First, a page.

"Command zones" give Line of Muskets a genuine “chain
of command” feel during the battles. Armies always fought in an
organized way (at least they started that way). Only in exceptional
circumstances did brigades fight “mixed up”, and this was usually
due to a mistake by the commander (such as the Confederate forces
Commanders of the day took great care to have all the brigades
of a division together, all the divisions of a corps together, etc.
These "command zones" allow this organization of the battlefield
to take place. A command zone is an area defined by a subordinate
commander’s superior commander (although this will not be apparent
in a 2 player game).
A command zone consists of 2 hexes with a line drawn between them
and then all hexes within 2 hexes of this area. Thus given an area
5 hexes wide. All commanders set their command zone for their subordinate
A superior commander changes the command zone of a subordinate
by the player clicking on the subordinate commander. The 2 gray
Command Zone Hexes will appear. Merely drag one of both gray hexes
to where you want them.
In order to see the command zone determined for a commander, merely
click on the commander, then choose "command zones" from
the "View" menu.
|Command Zone hexes (the gray ones)
||The Command Zone determined by the
Command Zone hexes.
When they do set their command zone for their subordinate commanders,
the hexes they choose for their subordinate commanders must be within
the command zone of the superior commander.
If you pick a hex that is within your command zone for your subordinate
commander, because of the “2 hex range” their zone may be slightly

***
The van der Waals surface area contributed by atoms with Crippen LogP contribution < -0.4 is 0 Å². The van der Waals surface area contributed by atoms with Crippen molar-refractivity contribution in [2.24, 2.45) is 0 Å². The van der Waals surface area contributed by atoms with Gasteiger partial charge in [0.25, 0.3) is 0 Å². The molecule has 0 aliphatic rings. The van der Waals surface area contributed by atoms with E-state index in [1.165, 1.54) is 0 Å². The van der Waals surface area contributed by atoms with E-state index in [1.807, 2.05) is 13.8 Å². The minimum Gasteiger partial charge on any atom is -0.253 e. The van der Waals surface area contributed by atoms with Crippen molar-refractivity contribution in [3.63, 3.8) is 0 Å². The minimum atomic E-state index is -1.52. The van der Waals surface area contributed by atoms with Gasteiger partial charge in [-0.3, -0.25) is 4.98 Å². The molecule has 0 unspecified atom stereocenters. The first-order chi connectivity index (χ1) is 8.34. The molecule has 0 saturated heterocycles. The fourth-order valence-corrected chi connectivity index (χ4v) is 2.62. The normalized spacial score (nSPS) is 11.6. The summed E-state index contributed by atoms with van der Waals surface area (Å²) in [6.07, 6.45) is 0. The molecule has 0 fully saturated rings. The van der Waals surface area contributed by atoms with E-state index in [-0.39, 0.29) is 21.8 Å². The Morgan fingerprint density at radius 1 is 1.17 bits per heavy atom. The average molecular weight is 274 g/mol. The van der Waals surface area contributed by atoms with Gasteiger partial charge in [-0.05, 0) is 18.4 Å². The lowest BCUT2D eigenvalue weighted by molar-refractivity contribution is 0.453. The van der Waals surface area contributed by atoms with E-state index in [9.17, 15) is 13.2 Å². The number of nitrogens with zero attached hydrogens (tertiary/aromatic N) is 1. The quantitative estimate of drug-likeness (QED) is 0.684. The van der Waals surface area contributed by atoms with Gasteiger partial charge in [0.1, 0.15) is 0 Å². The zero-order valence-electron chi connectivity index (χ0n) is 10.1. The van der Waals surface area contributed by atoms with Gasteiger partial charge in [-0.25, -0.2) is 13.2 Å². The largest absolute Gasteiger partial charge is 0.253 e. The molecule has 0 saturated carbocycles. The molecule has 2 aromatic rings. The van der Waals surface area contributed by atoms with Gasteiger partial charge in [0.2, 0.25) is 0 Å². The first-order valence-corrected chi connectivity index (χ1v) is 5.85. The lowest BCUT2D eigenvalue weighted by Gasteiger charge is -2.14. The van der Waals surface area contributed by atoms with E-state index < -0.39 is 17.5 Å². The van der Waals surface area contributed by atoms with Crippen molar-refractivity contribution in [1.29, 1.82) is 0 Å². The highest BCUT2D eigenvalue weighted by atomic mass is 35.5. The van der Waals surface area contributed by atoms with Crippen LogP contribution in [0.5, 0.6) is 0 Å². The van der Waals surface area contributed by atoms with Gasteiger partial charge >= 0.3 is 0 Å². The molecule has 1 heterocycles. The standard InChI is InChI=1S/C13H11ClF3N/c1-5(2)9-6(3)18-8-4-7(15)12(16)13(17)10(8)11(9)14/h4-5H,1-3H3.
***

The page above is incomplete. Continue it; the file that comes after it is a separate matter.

outside of yours. That is allowed.
For example, the CiC sets a command zone for Corps A and B. Both
Corps commanders can set zones for their divisional commanders,
but the hexes they choose must be within the zone that was set by
The Cic, no matter what their rank, has a command zone that is
the entire battlefield. This allows them to go wherever they choose
on the battlefield and also to set command zones for their subordinate
Subordinate commanders do not have to automatically follow these
orders (this was quite common in the American Civil War). This is
where the “team play” aspect of Line of Muskets becomes important.
A subordinate commander’s troops, if they move, must either move
towards their command zone that has been set for them or not move
at all. In this way if a subordinate commander does not wish to
follow the orders they have been given they can have their troops
“stand” and not do anything.
Once within the command zone, a unit may move in any direction
it wishes, even a move that takes them outside of the command zone.
However, if they do move outside of the command zone then they will
be constrained by the command zone. That is, they can only move
towards the command zone in the next turn.
The exception to this is if a brigade is engaged with an enemy
unit. Then they may move in any direction they wish. This is to
show that a brigade would try to follow its orders but would engage
enemy troops if they came into contact with them.
When a change of command zone is given, it takes one turn for the
change to take effect (this reflects the time it take for the messenger,
on horse back, to ride to the commander and give him his new orders).
A command zone for a subordinate commander can only be changed
if that commander is within 12 hexes of their superior commander.
Otherwise there is a 50% chance that they will not receive their
orders (see command distance).